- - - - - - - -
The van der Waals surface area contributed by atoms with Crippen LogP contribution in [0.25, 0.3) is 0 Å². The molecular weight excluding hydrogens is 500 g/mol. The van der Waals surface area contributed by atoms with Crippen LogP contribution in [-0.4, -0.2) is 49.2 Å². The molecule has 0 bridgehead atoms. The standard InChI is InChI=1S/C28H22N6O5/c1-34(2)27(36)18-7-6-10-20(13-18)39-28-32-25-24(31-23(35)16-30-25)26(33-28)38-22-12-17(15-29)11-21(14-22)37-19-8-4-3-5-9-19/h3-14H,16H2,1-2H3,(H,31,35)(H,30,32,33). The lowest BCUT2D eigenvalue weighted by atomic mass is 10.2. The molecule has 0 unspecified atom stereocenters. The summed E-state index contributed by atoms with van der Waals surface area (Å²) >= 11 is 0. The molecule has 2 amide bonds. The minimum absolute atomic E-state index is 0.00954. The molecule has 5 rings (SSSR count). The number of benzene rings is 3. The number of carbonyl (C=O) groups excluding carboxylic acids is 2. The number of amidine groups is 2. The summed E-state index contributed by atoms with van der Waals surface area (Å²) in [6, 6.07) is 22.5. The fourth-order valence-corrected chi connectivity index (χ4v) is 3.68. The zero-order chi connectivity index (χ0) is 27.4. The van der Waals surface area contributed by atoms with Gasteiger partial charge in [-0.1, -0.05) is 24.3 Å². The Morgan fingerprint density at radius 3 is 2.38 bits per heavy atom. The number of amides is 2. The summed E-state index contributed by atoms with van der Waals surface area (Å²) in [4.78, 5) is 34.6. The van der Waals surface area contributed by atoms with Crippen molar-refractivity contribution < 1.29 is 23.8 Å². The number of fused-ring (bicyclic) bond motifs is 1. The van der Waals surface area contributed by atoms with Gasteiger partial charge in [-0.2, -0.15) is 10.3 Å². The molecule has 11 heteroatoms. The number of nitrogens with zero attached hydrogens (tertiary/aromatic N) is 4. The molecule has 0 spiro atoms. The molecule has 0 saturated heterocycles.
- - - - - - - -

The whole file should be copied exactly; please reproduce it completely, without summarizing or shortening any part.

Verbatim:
The van der Waals surface area contributed by atoms with Crippen LogP contribution in [0.25, 0.3) is 0 Å². The molecular weight excluding hydrogens is 500 g/mol. The van der Waals surface area contributed by atoms with Crippen LogP contribution in [-0.4, -0.2) is 49.2 Å². The molecule has 0 bridgehead atoms. The standard InChI is InChI=1S/C28H22N6O5/c1-34(2)27(36)18-7-6-10-20(13-18)39-28-32-25-24(31-23(35)16-30-25)26(33-28)38-22-12-17(15-29)11-21(14-22)37-19-8-4-3-5-9-19/h3-14H,16H2,1-2H3,(H,31,35)(H,30,32,33). The lowest BCUT2D eigenvalue weighted by atomic mass is 10.2. The molecule has 0 unspecified atom stereocenters. The summed E-state index contributed by atoms with van der Waals surface area (Å²) >= 11 is 0. The molecule has 2 amide bonds. The minimum absolute atomic E-state index is 0.00954. The molecule has 5 rings (SSSR count). The number of benzene rings is 3. The number of carbonyl (C=O) groups excluding carboxylic acids is 2. The number of amidine groups is 2. The summed E-state index contributed by atoms with van der Waals surface area (Å²) in [6, 6.07) is 22.5. The fourth-order valence-corrected chi connectivity index (χ4v) is 3.68. The zero-order chi connectivity index (χ0) is 27.4. The van der Waals surface area contributed by atoms with Gasteiger partial charge in [-0.1, -0.05) is 24.3 Å². The Morgan fingerprint density at radius 3 is 2.38 bits per heavy atom. The number of amides is 2. The summed E-state index contributed by atoms with van der Waals surface area (Å²) in [4.78, 5) is 34.6. The van der Waals surface area contributed by atoms with Crippen molar-refractivity contribution < 1.29 is 23.8 Å². The number of fused-ring (bicyclic) bond motifs is 1. The van der Waals surface area contributed by atoms with Gasteiger partial charge in [-0.2, -0.15) is 10.3 Å². The molecule has 11 heteroatoms. The number of nitrogens with zero attached hydrogens (tertiary/aromatic N) is 4. The molecule has 0 spiro atoms. The molecule has 0 saturated heterocycles.